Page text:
Short term vacation rentals have revolutionized the travel industry. No longer are travelers relegated to cramped hotel rooms and unpleasant 7:00 am housekeeping wake-up calls when they leave home. The idea of vacation rentals has been around for over 20 years, but the common practice did not gain much traction until 2010 when AirBnB took the world by storm with its home-sharing/hosting website.
Now travelers have their pick of privately owned small studio lofts in Paris, France, and ski chalets in Whistler, Canada hosted by everyday folks who have a knack for hospitality and extra space. This symbiotic relationship between traveler and host has lead to the explosion of hosting for Airbnb as an industry, a little side income for the host and a comfy place to stay for the guest.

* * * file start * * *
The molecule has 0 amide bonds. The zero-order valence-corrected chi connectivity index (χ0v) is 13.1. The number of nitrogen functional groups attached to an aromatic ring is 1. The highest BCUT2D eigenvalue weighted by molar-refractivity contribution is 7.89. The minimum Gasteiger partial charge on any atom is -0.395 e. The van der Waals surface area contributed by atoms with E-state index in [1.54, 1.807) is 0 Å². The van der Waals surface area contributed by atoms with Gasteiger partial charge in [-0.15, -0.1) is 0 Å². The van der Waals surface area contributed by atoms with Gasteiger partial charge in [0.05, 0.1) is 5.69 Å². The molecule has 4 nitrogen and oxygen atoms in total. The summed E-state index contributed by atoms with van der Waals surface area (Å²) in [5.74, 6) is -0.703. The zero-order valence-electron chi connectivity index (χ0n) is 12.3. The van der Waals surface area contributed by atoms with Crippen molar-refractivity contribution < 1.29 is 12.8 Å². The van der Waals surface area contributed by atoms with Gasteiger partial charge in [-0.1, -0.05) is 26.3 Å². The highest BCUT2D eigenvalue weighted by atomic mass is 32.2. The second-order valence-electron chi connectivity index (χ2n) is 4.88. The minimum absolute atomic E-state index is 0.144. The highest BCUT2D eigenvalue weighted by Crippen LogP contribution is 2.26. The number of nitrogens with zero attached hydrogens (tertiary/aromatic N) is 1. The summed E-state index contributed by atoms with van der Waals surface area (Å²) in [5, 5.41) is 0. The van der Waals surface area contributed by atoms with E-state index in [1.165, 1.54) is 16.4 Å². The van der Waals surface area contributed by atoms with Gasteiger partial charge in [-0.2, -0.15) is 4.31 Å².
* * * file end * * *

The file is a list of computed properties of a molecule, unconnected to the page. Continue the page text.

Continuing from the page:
Hosting for AirBnB isn’t as simple as having an extra bedroom or second home and simply changing the sheets and putting a key under the doormat. If only, right?
It is an endeavor that deserves careful thought and planning. Hosts should carefully weigh risk versus reward and all the pros and cons before leaping to list a space on AirBnB.
While AirBnB provides plenty of resources for prospective hosts in understanding bookings, policies, rules/guidelines, and pricing there are a few considerations that need to be made outside of the website.
One of the first decisions to make before listing is whether or not to host the property solo or use a property management and cleaning company. Hosting on AirBnB is a lifestyle and requires a readily available cleaning crew and caretaker to attend to the guest’s needs.
Some people feel comfortable with a Do It Yourself approach to hosting, while others may want to cringe at the idea of having to replace chirpy smoke alarm batteries for disgruntled guests at 3 am.
Whatever the case, there are pros and cons to every route and it is truly up to the individual to decide what is best for them.